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The iron man’s secret to business success in 2012

I learnt a tip from an Iron Man last week that has turned my world upside down. This insight, so simple yet so powerful- has absolutely changed the way I am viewing 2012 and chances of success in tough times. I have never felt more optimistic. Here’s why.

Read the papers. Listen to the news. If you are in business, it’s all gloom and doom. Economic woes everywhere: businesses under heavy pressure. It’s hard not to get pessimistic about the outlook for 2012.

Unless, that is, you have heard this advice from former Iron Man great Trevor Hendy. For those not familiar with Iron Men, they are supreme surf lifesavers who also compete in complex surf sport competitions.

I heard the story second hand when presenting some ‘Possums’ highlights to the leadership team of a global FMCG giant. Hendy had spoken to them the week prior. Here’s the essence. Hendy says this: never blame the environment:

“Conditions are always perfect.”

In Hendy’s world, he’d turn up to an Iron Man event and huge waves would be crashing about; or a strong wind coming from the wrong direction; or sweeping rains; or the sea was becalmed. It would be easy for an Iron Man’s shoulders to slump a little when conditions were not in their favour- and to start feeling the chips were against them. “Don’t do it,” seems to be the thrust of his approach. “Lift your heads. Conditions are ALWAYS perfect. Get out there and focus on doing your very best – and back yourselves.”

I LOVE that. “Conditions are always perfect.”  It is so easy to use external factors as an excuse; as a reason to talk things down; to give yourself an ‘out’ ; to convince yourself that outcomes are beyond your control.

Of course they play a factor and that is a reality. BUT- change your mindset.

Take the approach that whatever the conditions and circumstance, they are perfect for you to do your best, outsmart your competition, thrill a prospect and achieve your goals. Follow these four guidelines:

  1. Keep your mind positive by accepting complete responsibility for yourself and everything that happens to you.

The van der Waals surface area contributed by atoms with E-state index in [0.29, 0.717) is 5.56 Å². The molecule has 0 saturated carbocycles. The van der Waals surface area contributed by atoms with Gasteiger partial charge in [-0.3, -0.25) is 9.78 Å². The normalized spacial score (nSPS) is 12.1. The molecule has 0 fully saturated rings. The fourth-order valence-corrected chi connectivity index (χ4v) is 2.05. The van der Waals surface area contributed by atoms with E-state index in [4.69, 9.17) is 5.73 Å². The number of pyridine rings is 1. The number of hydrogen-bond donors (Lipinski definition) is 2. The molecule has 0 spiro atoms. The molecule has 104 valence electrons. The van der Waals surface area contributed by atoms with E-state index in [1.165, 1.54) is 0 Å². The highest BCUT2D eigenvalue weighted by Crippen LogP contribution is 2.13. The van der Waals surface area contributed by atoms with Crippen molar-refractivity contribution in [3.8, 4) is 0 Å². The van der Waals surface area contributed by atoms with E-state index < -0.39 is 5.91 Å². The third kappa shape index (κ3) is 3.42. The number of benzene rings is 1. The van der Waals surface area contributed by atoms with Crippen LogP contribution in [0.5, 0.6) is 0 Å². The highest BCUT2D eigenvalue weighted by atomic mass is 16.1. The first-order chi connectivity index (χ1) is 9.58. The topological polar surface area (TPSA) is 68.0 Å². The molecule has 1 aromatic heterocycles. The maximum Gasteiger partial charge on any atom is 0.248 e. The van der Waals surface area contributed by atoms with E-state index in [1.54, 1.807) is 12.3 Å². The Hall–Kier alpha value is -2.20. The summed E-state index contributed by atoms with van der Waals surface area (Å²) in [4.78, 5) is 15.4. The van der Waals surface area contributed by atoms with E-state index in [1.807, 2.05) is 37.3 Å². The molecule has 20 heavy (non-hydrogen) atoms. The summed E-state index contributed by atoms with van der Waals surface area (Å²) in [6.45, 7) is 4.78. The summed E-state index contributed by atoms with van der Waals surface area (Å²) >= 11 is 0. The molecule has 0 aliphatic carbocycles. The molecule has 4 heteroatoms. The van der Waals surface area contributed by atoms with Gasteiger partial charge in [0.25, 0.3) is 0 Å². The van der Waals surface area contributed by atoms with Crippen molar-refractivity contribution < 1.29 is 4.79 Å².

2. Refuse to criticise or blame others.
  3. Resolve to make progress rather than excuses.
  4. Keep your energy focused forward, that things CAN improve in your business and your life.

Conditions are ALWAYS perfect. It is always up to us to make things happen.

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28 Responses to The iron man’s secret to business success in 2012

  1. Peter Cerny December 7, 2011 at 10:04 am #

    Hey Chris,

    I really like that line.

    I agree, there always seems to be an excuse doesn’t there, for why things don’t work.

    I read a book called ‘How to Make People Like You in 90 Seconds or Less’ By Nicholas Boothman. Boothman spoke about the difference between a really useful attitude compared to a really useless one.

    While that book spoke about attitude in regards to relationships you just reinforced that it applies to all areas of life.

    Many thanks,
    Pete

    the white agency

    • Chris Savage December 7, 2011 at 10:17 am #

      Thanks Peter- thanks too for the tip on the book. I’ll be reading it shortly! Chris

    • Craig Smith January 18, 2012 at 12:27 am #

      If you haven’t done the preparation and the training, I’d say making people like you is an attempt to control your surroundings rather than be prepared for whats out there.
      What Chris shows is important here, is to not play the blame game. We are in control of every action we take, and need to take responsibility for it without using others or the ‘conditions’ as an excuse.
      The human mind is astounding and imaginative, and with the wrong mindset can create ‘crashing waves’ that may not even exist, simply to make excuses why things shouldn’t work out, just so we don’t face disappointment.
      Sometimes we simply need to acknowledge we didn’t try our best, or that we weren’t ready to race, as there is no progression from ‘perfect’.
      This can only mean we walk a tightrope as there is a fine line between reality and delusion.

      • Chris Savage January 18, 2012 at 1:15 pm #

        Thanks Craig. Appreciate the perspective. Chris

  2. Margaret La December 7, 2011 at 10:41 am #

    Hi Chris,

    I do love this post. It’s reminded me of another quote that Bob Proctor made which I also really like: “I see only my objectives, everything else must give way.” I’ve probably not repeated it to myself often enough lately. So thank you for the reminder.

    Best
    Margaret
    Safety People Australia

    • Chris Savage December 7, 2011 at 10:47 am #

      Thanks Margaret- a great quote! Chris

  3. Dennis December 7, 2011 at 11:01 am #

    Great post thanks Chris! When I relate that statement to building business, it actually becomes a matter of adaptability over attitude. Many business are built to succeed in certain market conditions, up or down, but therein lies the problem. Our world is changing faster than ever before so to succeed you have to be adaptable, be nimble, change the sails according to the wind, and of course don’t just stand on the beach grumbling about the conditions.

    • Chris Savage December 7, 2011 at 1:15 pm #

      Thanks Dennis- totally applicable to business building.

    • Toby Andrews December 7, 2011 at 3:36 pm #